Chinese Wisteria
(Wisteria sinensis)
30 to 50 feet Blue-violet flowers, but not as fragrant as Japanese Wisteria. Blooms before leaves appear. Same as above.
American Wisteria
(Wisteria frutescens)
25 to 30 feet Fragrant lilac purple flower clusters in spring. Less invasive than Chinese and Japanese wisteria. Same as above. Blooms on current season’s growth. ‘Amethyst Falls’ is an excellent cultivar.

Evergreen Vines
Common Name
Botanical Name
HeightOrnamental FeaturesGrowing Conditions
Fiveleaf Akebia
(Akebia quinata)
Up to 30 feet Rapid-growing vine with small purple flowers. Light, fruity scent Attractive foliage. Almost any site in sun or shade, wet or dry conditions. Twining.
Cross Vine
(Bignonia capreolata)
Up to 50 feet Showy orange or reddish orange flowers in late spring. Flowers best in full sun. Tolerates any soil. Sun or shade. Clinging.
Armand's Clematis
(Clematis armandii)
15 to 20 feet Long glossy leaves. Fragrant white flowers in early spring. There are pink cultivars. Provide winter shade to prevent sun scorch.
Climbing Fig
(Ficus repens)
Up to 50 feet Fine, heart-shaped foliage clings tightly to walls. Moist, well-drained soil, partial shade. Damaged below 10 F.
Autumn-Flowering Jessamine
(Gelsemium rankinii)
10 to 20 feet Flowers in autumn as well as in spring, non-fragrant yellow flowers. For more information see HGIC 1103, Carolina Jessamine.
Carolina Jessamine
(Gelsemium sempervirens)
10 to 20 feet or ground cover Bright yellow fragrant flowers in early spring. State flower of South Carolina. For more information see HGIC 1103, Carolina Jessamine.
Algerian Ivy
(Hedera canariensis)
Up to 50 feet Large, luxuriant, thick and leathery foliage. Partial shade. Moist, well-drained soil.
English Ivy
(Hedera helix)
20 to 50 feet There are many varieties of ivy available with a variety of leaf forms, patterns and colors. For more information see HGIC 1105, Ivy.
Evergreen Honeysuckle
(Lonicera sempervirens)
8 feet Spring-flowering native with orange-scarlet flowers. ‘Sulphurea’ is yellow flowered. Sun to part shade, moist well-drained soil. Twining.
Lady Banks Rose
(Rosa banksiae)
10 to 15 feet Long slender canes with an abundance of violet scented pale yellow flowers in spring. Full sun. Moist, well-drained, fertile soil. Climbing roses are not self-supporting.
Cherokee Rose
(Rosa laevigata)
10 to 12 feet Long, thorny, vine-like canes bear pure white single flowers in spring Full sun, to some shade. Moist, well-drained, fertile soil.
Evergreen Smilax
(Smilax lanceolata)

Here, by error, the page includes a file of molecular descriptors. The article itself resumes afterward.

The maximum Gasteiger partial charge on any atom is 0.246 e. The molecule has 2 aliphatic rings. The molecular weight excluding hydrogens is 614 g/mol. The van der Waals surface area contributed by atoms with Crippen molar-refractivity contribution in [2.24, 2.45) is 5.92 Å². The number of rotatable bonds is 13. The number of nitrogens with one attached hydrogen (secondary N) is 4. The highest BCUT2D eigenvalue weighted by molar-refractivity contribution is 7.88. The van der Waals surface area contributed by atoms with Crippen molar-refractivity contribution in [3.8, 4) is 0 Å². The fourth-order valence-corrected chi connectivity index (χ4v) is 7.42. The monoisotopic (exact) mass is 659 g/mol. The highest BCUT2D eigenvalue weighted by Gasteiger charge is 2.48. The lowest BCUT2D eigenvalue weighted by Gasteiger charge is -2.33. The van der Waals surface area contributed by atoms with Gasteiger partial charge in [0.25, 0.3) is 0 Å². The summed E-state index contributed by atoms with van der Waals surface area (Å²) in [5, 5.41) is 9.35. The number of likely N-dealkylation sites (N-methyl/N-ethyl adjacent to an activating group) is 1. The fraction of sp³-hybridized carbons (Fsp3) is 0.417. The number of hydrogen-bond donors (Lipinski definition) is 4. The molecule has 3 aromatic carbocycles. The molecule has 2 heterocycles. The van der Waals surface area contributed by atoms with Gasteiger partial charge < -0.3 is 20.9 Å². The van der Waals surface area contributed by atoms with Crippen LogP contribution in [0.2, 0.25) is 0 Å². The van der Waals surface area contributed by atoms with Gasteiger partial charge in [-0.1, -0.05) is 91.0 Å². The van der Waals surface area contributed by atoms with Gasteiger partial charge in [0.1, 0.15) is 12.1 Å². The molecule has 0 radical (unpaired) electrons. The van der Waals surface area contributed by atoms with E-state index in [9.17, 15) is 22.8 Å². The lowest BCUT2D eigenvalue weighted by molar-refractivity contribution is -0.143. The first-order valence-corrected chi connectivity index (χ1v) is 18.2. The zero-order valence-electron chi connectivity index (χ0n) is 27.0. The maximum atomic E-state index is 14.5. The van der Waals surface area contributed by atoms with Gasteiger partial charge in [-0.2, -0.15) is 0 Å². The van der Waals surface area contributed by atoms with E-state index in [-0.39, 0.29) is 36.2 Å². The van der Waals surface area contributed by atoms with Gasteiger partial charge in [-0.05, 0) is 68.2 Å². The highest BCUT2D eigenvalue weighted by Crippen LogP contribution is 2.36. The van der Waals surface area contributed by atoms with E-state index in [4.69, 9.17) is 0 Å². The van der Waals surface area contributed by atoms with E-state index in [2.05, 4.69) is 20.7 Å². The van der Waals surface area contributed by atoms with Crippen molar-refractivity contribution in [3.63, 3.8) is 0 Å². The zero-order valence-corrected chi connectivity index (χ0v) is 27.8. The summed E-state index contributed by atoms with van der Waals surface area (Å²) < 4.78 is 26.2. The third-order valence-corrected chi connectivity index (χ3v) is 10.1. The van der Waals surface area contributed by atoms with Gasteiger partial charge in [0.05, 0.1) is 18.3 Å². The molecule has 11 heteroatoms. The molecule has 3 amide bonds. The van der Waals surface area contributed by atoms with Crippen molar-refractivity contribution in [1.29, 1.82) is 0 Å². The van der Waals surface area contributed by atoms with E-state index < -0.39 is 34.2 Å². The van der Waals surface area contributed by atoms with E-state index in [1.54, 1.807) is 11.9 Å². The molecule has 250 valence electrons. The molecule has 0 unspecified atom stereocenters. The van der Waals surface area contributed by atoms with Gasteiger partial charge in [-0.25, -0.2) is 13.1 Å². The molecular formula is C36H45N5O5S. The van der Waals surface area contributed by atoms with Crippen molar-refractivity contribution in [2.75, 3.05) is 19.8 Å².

Can reach 30 feet Very beautiful foliage. Excellent screen on trellises. Part shade. Rich, well drained soil. Tendrils.
Japanese Star Jasmine
(Trachelospermum asiaticum)
15 feet or ground cover Smaller foliage, yellowish white flowers. More cold hardy than Confederate Jasmine. Part shade, moist, well-drained soil. Twining.
Confederate Jasmine
(Trachelospermum jasminoides)
30 feet or ground cover White flowers, sweetly scented in spring. ‘Madison’ is hardier. Part shade, moist, well-drained soil. Twining.

Annual Vines
Common Name
Botanical Name
HeightOrnamental FeaturesGrowing Conditions
Moon Vine
(Ipomoea alba)
15 feet Large, 4-inch, fragrant white flowers open in the evening and last through the night. Full sun with well-drained soil. Notch seed coat with a file and soak overnight before planting.
(Cardiospermum halicacabum)
10 feet Small white flowers followed by puffy fruits. The seed has a heart-shaped mark. Full sun and well-drained soil.
Cup and Saucer Vine
(Cobaea scandens)
20 feet Green blossoms mature to deep purple. Fascinating foliage. Full sun. Moist, well-drained soil. Tendrils at end of leaves.
Purple Hyacinth Bean
(Lablab purpureus)
10 feet Purple blossom spikes followed by bright purple bean pods. Easy to grow, requires a sunny growing area.
Morning Glory
(Ipomoea purpurea)
20 feet Fast-growing vine with 4-to 5-inch-wide flowers in white, blue or red. Warm sunny location, tolerates some drought. Soak and nick the seeds before planting.
Cardinal Vine
(Ipomoea x multifida)
20 feet Small brilliant red flowers above ferny foliage. Warm sunny location, tolerates some drought. Soak and nick the seeds before planting.
Sweet Pea
(Lathyrus odoratus)
6 feet Blue, pink, purple, red or white fragrant flowers in spring. Grow as winter or spring annual. Cool temperatures, moist, well-drained soil. Remove old blossoms to keep the plant flowering
(Mandevilla splendens)
10 to 15 feet Pink funnel-shaped flowers, leathery dark green leaves. Sun or light shade, well-drained soil. Mandevilla is a tropical vine and can be brought in for winter.
Spanish Flag
(Mina lobata)
20 feet The flowers are at first red then fade through yellow to cream. Full sun, well-drained soil. Soak the seed before planting.
Scarlet Runner Bean
(Phaseolus coccineus)
10 feet Fast-growing vine produces clusters of brilliant red flowers and edible beans. Full sun. Rich, well-drained soil.
Purple Bell Vine
(Rhodochiton atrosanguineum)
10 feet Purple, bell-shaped flowers. Full sun. Moist organic soil.